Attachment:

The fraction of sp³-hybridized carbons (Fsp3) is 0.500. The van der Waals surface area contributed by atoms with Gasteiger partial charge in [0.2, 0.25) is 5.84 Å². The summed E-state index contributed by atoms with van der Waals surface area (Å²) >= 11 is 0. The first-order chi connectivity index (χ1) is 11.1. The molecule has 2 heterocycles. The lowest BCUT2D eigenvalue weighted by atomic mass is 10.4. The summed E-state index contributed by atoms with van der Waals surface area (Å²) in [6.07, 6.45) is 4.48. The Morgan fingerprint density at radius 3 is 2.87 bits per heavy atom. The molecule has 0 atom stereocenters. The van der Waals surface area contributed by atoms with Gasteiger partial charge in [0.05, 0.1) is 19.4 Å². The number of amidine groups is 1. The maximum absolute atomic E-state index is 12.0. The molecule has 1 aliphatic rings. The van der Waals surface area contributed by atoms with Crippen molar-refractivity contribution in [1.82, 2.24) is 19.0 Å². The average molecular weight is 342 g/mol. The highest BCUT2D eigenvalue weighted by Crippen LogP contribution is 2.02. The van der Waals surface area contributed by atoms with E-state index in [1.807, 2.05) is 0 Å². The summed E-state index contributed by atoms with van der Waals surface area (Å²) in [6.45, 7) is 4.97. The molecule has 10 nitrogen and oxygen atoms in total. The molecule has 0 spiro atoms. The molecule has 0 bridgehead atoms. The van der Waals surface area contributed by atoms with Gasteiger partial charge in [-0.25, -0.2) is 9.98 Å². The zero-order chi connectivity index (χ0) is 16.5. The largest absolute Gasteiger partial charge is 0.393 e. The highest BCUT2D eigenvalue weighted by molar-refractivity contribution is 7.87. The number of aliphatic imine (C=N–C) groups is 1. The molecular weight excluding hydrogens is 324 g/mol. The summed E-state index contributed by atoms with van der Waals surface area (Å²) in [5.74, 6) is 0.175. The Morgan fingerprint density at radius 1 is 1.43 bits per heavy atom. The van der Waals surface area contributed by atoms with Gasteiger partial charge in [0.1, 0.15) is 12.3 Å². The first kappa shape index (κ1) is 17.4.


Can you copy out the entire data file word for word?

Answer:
The fraction of sp³-hybridized carbons (Fsp3) is 0.500. The van der Waals surface area contributed by atoms with Gasteiger partial charge in [0.2, 0.25) is 5.84 Å². The summed E-state index contributed by atoms with van der Waals surface area (Å²) >= 11 is 0. The first-order chi connectivity index (χ1) is 11.1. The molecule has 2 heterocycles. The lowest BCUT2D eigenvalue weighted by atomic mass is 10.4. The summed E-state index contributed by atoms with van der Waals surface area (Å²) in [6.07, 6.45) is 4.48. The Morgan fingerprint density at radius 3 is 2.87 bits per heavy atom. The molecule has 0 atom stereocenters. The van der Waals surface area contributed by atoms with Gasteiger partial charge in [0.05, 0.1) is 19.4 Å². The number of amidine groups is 1. The maximum absolute atomic E-state index is 12.0. The molecule has 1 aliphatic rings. The van der Waals surface area contributed by atoms with Crippen molar-refractivity contribution in [1.82, 2.24) is 19.0 Å². The average molecular weight is 342 g/mol. The highest BCUT2D eigenvalue weighted by Crippen LogP contribution is 2.02. The van der Waals surface area contributed by atoms with E-state index in [1.807, 2.05) is 0 Å². The summed E-state index contributed by atoms with van der Waals surface area (Å²) in [6.45, 7) is 4.97. The molecule has 10 nitrogen and oxygen atoms in total. The molecule has 0 spiro atoms. The molecule has 0 bridgehead atoms. The van der Waals surface area contributed by atoms with Gasteiger partial charge in [-0.25, -0.2) is 9.98 Å². The zero-order chi connectivity index (χ0) is 16.5. The largest absolute Gasteiger partial charge is 0.393 e. The highest BCUT2D eigenvalue weighted by molar-refractivity contribution is 7.87. The number of aliphatic imine (C=N–C) groups is 1. The molecular weight excluding hydrogens is 324 g/mol. The summed E-state index contributed by atoms with van der Waals surface area (Å²) in [5.74, 6) is 0.175. The Morgan fingerprint density at radius 1 is 1.43 bits per heavy atom. The van der Waals surface area contributed by atoms with Gasteiger partial charge in [0.1, 0.15) is 12.3 Å². The first kappa shape index (κ1) is 17.4.